Board of trustees approves rebranding of EWO program

By Tania Krager

Emma Hargreaves

Academic and student affairs department approved a proposal to move CACL to CAL, and now means that the EWO program is technically co-ed.

There are big changes coming to the St. Kate’s Evening/Weekend/Online (EWO) program. This fall, leaders in the academic and student affairs department approved a proposal to move the College of Applied and Adult Learning (CACL) to the College of Adult Learners (CAL). The EWO program would be moved from the College for Women (CFW) to CAL. Once the EWO program is moved from the College for Women to CAL, it will no longer be exempt from Title IX and will no longer be a strict women’s-only program. The implications of moving the EWO program out of the CFW not only means co-ed enrollment, but also incorporates a year-round academic calendar and both hybrid and online courses.

On Oct. 1, 2015, Dean Anne Weyandt prepared and presented to the EWO board “An Essay Describing the Future Vision for Adult Learning at St. Kate’s.” In it she states, “Changes in the higher education marketplace have directly impacted the vitality of St. Kate’s program for adult working women.” She refers to the decline in non-nursing EWO students from “nearly 700 students in 2007 to 365 in 2015.” Simply put, enrollment levels are not meeting the University’s 2020 Vision Strategic Plan. In an attempt to boost enrollment and remain competitive in the “crowded higher education marketplace,” the EWO program will be moved to CAL and allow the expansion of programs and services to “strengthen our position in the marketplace.”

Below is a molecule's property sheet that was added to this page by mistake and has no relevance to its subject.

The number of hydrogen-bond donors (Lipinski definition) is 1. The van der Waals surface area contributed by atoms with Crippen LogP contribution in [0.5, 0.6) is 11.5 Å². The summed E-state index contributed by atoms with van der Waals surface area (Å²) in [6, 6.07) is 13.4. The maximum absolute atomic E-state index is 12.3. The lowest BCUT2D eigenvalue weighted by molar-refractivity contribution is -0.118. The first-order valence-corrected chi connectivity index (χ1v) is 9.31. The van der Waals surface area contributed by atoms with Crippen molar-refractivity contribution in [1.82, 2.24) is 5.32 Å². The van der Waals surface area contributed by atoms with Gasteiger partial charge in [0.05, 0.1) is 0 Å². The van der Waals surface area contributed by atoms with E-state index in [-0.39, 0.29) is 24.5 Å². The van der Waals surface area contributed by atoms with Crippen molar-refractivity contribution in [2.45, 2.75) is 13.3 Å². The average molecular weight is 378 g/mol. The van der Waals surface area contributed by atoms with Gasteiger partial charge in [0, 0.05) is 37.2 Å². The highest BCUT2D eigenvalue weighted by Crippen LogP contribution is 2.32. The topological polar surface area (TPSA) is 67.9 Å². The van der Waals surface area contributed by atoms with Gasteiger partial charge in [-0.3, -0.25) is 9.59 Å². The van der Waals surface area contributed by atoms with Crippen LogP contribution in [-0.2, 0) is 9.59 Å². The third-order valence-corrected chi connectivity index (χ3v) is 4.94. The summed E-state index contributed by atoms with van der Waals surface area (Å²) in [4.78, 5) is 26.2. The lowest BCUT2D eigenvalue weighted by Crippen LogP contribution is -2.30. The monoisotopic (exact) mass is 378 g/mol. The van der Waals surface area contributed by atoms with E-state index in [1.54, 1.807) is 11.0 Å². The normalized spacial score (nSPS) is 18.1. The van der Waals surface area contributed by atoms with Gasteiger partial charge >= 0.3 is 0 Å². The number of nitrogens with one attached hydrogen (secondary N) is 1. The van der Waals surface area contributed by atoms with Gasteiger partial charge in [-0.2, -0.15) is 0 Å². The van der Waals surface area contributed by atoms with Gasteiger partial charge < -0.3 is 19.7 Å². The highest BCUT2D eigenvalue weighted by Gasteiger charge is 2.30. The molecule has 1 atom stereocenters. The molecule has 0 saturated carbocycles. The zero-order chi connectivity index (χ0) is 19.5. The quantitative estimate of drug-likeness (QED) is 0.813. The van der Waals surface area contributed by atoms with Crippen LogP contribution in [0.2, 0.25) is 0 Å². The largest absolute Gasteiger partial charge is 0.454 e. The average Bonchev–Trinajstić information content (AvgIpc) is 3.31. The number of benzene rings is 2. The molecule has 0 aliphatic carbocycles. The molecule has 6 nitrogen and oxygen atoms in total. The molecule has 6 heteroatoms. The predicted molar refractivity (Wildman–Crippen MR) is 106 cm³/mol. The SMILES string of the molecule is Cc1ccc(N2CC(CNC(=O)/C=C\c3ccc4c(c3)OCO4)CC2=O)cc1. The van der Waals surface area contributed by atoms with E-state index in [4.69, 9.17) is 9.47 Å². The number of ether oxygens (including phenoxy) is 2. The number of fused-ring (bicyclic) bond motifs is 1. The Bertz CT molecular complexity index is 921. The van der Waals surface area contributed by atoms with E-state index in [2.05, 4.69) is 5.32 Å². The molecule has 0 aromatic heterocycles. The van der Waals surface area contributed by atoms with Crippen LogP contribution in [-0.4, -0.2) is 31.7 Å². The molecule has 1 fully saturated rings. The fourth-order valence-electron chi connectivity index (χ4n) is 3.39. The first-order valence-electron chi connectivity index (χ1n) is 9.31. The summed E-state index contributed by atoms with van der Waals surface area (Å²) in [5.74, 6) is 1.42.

Dean Anne Weyandt’s Essay prepared for the EWO Board on Oct. 1 discusses the proposed changes to the EWO program.

The EWO community gathered in the former coffee shop area of the CDC on Oct. 10 for a Q&A session with Weyandt. It was clear that students had a number of concerns and issues with the new proposal, and Weyandt did her best to provide a thoughtful response to students’ questions and concerns. At the meeting, the EWO community learned that Provost Colleen Hegranes would present the proposal to the Board of Trustees on Oct. 13 where they would review the proposal and determine the implications of the recommendation in consideration of the University’s mission statement.

The EWO community’s disapproval of the proposed changes became apparent in the petition started by EWO student, Sarah Reynolds, ‘19. Reynolds began drafting the petition following the EWO community meeting, and within 24 hours 250 signatures had been added. “My goal is to make sure that the voice of all EWO students can be heard by providing a platform for them to submit their comments,” says Reynolds. Prior to the Board’s meeting on Oct.13, Reynolds produced a Petition with 648 signatures and 25 double-sided pages of comments from students, faculty and St. Kate’s alumnae. The petition is now up to 816 signatures.

In addition to the petition, many EWO students have taken to the St. Catherine University Evening and Weekend Facebook public group to express approval and disapproval of the upcoming changes. There are also numerous personal stories of triumph and success, as well as an outpouring of love for the EWO community and the experience the EWO program offers to adult women learners.

On Oct. 13, the Board voted to endorse the proposal, concluding that the proposed changes remained consistent with the University’s mission.

Hegranes emailed the EWO student body on Oct. 21 advising of the endorsement, but also recognizing the calls for reconsideration made by EWO students and faculty. Hegranes writes they will “continue to investigate ways to assure continued access for those adult women who prefer to be part of the College for Women,” and she would be working with the EWO Advisory Board in the coming weeks to discuss the next steps.

Provost Colleen Hegranes’ Oct. 21 email to EWO students advising of the Board of Trustees’ approval to restructure and rebrand EWO program.

I had a chance to speak with Reynolds about her thoughts on the Board’s approval and she states that students need to “keep fighting” and keep in mind “this is a decision, not a law; it is reversible.”


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